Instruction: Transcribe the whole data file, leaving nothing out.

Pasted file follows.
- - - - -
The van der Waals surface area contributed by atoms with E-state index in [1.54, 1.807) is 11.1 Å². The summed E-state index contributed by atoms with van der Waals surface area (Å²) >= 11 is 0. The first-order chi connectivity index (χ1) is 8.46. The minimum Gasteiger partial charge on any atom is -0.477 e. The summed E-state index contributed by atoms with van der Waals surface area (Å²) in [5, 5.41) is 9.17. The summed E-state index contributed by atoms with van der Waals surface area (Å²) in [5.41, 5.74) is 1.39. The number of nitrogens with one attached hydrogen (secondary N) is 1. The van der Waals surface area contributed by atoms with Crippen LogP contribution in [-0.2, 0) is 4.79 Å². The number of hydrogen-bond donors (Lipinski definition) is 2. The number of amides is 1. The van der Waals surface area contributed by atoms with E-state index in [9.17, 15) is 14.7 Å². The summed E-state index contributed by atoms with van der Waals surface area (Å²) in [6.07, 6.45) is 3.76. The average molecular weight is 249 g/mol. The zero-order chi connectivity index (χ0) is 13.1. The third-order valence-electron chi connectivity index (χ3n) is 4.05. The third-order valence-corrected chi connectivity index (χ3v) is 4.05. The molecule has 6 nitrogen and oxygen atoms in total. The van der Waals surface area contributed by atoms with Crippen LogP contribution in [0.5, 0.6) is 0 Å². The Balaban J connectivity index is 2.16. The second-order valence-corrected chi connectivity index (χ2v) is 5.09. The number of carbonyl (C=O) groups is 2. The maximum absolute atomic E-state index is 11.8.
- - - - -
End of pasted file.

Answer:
The van der Waals surface area contributed by atoms with E-state index in [1.54, 1.807) is 11.1 Å². The summed E-state index contributed by atoms with van der Waals surface area (Å²) >= 11 is 0. The first-order chi connectivity index (χ1) is 8.46. The minimum Gasteiger partial charge on any atom is -0.477 e. The summed E-state index contributed by atoms with van der Waals surface area (Å²) in [5, 5.41) is 9.17. The summed E-state index contributed by atoms with van der Waals surface area (Å²) in [5.41, 5.74) is 1.39. The number of nitrogens with one attached hydrogen (secondary N) is 1. The van der Waals surface area contributed by atoms with Crippen LogP contribution in [-0.2, 0) is 4.79 Å². The number of hydrogen-bond donors (Lipinski definition) is 2. The number of amides is 1. The van der Waals surface area contributed by atoms with E-state index in [9.17, 15) is 14.7 Å². The summed E-state index contributed by atoms with van der Waals surface area (Å²) in [6.07, 6.45) is 3.76. The average molecular weight is 249 g/mol. The zero-order chi connectivity index (χ0) is 13.1. The third-order valence-electron chi connectivity index (χ3n) is 4.05. The third-order valence-corrected chi connectivity index (χ3v) is 4.05. The molecule has 6 nitrogen and oxygen atoms in total. The van der Waals surface area contributed by atoms with Crippen LogP contribution in [0.5, 0.6) is 0 Å². The Balaban J connectivity index is 2.16. The second-order valence-corrected chi connectivity index (χ2v) is 5.09. The number of carbonyl (C=O) groups is 2. The maximum absolute atomic E-state index is 11.8.